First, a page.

NCPA - National Center for Policy Analysis

Say Yes to Building the Keystone Oil Pipeline

November 1, 2011

The Keystone oil pipeline project has caused enormous controversy around the country, even leading to arrests during a protest in Washington D.C.  The $7 billion pipeline would bring oil from the tar sands of northern Canada across the American Midwest to refineries near the Gulf of Mexico.  Pipeline opponents set their arguments into three general contentions, yet not only are each of these contentions overblown or unrealistic, but also the benefits to be gained from the project's completion far outweigh the possible negative consequences, says USA Today.

The first charge against the pipeline is that the vast expense of the project and the potential damage done to natural ecosystems will be borne only so that oil companies may export petroleum across the Gulf of Mexico and perhaps the Atlantic.  This would undercut many of the energy security benefits that lawmakers tout if it were true, but statements from both TransCanada (the builder of the pipeline) and Valero (one of the oil companies involved) explain that this accusation is unfounded.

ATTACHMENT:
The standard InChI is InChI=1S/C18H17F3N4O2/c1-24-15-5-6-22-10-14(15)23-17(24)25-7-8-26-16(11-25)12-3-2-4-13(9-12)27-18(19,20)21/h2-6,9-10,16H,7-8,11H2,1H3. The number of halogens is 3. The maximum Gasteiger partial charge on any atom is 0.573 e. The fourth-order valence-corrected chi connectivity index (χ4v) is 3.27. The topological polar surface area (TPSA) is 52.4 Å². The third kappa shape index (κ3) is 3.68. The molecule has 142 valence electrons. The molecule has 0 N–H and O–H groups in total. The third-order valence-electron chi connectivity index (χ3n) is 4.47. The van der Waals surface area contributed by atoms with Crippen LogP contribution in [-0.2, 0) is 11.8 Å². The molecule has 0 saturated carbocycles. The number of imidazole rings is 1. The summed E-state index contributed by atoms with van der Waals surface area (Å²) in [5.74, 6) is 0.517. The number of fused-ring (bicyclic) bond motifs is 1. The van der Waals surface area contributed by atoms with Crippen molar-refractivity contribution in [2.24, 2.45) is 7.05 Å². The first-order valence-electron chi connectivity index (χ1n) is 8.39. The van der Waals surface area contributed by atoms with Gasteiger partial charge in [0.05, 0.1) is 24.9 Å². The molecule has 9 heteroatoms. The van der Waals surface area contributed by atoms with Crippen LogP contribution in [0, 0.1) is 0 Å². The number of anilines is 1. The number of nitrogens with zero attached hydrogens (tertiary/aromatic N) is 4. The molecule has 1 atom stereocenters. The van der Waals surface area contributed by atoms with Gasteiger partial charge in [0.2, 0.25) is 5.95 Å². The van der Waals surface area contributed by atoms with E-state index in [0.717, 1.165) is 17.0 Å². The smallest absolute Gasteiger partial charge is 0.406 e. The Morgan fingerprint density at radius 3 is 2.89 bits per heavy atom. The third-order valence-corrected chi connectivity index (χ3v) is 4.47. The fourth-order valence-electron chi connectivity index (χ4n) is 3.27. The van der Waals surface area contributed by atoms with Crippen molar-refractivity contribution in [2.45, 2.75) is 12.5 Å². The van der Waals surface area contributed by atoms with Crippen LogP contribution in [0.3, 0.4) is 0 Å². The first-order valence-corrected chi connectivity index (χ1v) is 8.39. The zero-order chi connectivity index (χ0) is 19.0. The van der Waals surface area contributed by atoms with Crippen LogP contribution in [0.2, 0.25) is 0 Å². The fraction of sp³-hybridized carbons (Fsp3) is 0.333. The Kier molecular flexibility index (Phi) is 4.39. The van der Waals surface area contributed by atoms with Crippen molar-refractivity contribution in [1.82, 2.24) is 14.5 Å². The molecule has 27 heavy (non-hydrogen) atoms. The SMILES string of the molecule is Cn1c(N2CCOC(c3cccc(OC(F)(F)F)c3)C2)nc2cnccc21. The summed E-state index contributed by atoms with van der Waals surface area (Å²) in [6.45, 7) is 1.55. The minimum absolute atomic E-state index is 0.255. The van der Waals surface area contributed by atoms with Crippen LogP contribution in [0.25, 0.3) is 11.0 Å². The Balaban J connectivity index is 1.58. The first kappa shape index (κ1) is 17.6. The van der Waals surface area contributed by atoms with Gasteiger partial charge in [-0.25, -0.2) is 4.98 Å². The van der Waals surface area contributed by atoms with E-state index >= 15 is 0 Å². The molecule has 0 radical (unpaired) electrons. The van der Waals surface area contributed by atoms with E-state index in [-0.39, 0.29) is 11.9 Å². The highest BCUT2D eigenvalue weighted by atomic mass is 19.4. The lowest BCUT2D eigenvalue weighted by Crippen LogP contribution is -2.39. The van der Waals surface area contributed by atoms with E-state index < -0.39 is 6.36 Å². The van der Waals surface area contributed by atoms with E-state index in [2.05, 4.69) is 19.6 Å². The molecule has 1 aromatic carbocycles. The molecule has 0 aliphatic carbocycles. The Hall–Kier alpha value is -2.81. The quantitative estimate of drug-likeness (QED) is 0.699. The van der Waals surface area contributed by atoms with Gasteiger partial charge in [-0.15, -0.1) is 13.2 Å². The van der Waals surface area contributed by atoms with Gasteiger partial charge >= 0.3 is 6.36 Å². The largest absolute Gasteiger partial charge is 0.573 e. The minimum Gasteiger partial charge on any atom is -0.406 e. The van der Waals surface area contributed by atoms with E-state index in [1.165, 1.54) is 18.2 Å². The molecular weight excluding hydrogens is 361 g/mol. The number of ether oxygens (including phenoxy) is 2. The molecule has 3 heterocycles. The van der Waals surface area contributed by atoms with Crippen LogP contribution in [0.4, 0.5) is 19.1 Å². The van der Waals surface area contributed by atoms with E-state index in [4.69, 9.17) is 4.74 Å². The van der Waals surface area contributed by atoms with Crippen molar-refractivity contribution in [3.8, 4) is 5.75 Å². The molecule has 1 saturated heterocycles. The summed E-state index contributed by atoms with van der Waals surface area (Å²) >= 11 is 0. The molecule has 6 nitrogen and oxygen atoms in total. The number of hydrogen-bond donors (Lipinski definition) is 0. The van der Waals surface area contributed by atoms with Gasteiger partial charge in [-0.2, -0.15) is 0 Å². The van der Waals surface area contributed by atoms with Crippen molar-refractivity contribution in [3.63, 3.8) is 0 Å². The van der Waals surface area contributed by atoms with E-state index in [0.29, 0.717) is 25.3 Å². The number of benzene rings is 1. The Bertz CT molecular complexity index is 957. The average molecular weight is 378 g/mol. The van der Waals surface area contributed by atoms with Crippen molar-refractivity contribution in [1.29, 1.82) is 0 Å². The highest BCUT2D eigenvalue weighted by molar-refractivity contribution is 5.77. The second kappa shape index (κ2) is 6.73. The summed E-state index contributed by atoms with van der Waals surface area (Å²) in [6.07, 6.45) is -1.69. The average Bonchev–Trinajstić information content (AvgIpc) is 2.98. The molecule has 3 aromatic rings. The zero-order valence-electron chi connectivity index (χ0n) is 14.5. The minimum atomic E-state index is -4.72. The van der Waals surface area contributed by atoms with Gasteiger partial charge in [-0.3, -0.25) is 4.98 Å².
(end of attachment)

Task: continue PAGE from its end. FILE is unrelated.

The second argument put forth by critics is that by attempting to attain a pipeline that is a straight shot, builders will ignore fragile ecosystems that fall in the path of the pipeline.  Yet all of these natural areas, if identified correctly, can be preserved and protected in the case of a spill.  Additional precautions, such as encasing the pipeline in concrete, contain the damage caused by a spill and alleviate this fear.

Finally, detractors argue that the pipeline ought not be constructed on the principle that America should be moving away from its reliance on oil and instead could spur on developments in alternative energy.  However, this line of reasoning is flawed on two counts.

  • First, the killing of this project would not prevent the oil's use -- Canada has already said it would sell the oil to China.
  • And second, while this argument advocates an ideal world, this is not the world we live in now.
  • While alternative energy is excellent in reducing emissions, the United States is, in the meantime, reliant on the world's oil market.
  • To this end, increasing imports from a reliable and trustworthy ally such as Canada increase America's energy security, making it the correct decision for lawmakers.

Source: "Say Yes to Building the Keystone Oil Pipeline," USA Today, October 26, 2011.

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